*When in doubt as to whether a diabetic patient is in hyperglycemic (very high blood sugar) coma or hypoglycemic shock, it is always safe to give glucose by mouth if he is conscious, or give a glucagon injection if he is not conscious. Insulin must never be given until it is certain that the problem is hyper—high—glycemia.


What Causes Hypoglycemia?

        There are three main reasons why hypoglycemia may occur.

        *Eating too little food, skipping meals or eating off-schedule while still taking diabetic medicines.

        The insulin is busy doing its work of removing sugar from the bloodstream, but if the person hasn’t provided enough sugar through his meal, the insulin keeps working anyway, dropping the blood sugar level lower and lower.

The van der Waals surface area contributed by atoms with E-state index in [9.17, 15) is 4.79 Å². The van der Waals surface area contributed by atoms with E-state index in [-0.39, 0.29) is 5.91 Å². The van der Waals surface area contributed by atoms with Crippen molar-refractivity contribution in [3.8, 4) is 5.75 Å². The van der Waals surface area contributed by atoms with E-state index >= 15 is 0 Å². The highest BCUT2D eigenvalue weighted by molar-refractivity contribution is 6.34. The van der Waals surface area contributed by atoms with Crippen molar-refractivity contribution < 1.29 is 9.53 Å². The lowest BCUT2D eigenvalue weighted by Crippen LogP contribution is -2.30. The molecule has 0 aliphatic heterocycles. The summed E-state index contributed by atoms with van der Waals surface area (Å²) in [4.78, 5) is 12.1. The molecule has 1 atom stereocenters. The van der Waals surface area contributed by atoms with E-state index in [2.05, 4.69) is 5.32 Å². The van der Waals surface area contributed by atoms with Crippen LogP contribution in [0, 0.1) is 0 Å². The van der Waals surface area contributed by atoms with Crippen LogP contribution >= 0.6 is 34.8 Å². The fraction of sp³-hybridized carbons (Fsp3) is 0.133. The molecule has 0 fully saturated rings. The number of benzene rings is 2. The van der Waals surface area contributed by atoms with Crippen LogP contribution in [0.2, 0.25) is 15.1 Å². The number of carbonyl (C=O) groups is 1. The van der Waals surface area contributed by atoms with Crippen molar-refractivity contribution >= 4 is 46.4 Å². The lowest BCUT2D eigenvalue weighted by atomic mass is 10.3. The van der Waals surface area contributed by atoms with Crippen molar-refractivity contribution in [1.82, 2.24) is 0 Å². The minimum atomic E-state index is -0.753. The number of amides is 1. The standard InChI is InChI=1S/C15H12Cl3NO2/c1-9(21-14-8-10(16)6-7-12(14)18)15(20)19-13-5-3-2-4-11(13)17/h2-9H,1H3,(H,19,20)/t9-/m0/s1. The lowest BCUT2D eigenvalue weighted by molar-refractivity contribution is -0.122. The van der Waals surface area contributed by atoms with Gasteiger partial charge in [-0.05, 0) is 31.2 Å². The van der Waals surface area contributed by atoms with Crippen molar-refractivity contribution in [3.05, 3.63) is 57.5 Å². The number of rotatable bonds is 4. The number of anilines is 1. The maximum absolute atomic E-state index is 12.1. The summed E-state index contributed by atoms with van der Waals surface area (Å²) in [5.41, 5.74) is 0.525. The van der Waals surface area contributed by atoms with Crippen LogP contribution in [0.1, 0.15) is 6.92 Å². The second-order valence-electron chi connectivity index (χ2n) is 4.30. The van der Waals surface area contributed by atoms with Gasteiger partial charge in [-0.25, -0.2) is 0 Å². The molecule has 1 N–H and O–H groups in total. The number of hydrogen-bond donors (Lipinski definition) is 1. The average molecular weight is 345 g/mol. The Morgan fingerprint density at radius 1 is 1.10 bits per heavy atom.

*Getting extra exercise or doing more physical work without taking extra food.

        With the additional exercise, the body may use up its supply of “fuel”. To prevent this from happening, the person should eat more food before, during, and after the additional or prolonged exercise, as mentioned in the previous chapter.

        Exercise actually makes the body use its glucose supply more efficiently and effectively, thereby reducing the need for insulin.

        *Taking too much insulin.

        If a person is careful about his diet and exercise, but his blood sugar level often drops too low, he should see his doctor. It may be necessary for the doctor to reduce the amount of insulin or to change the insulin-taking schedule.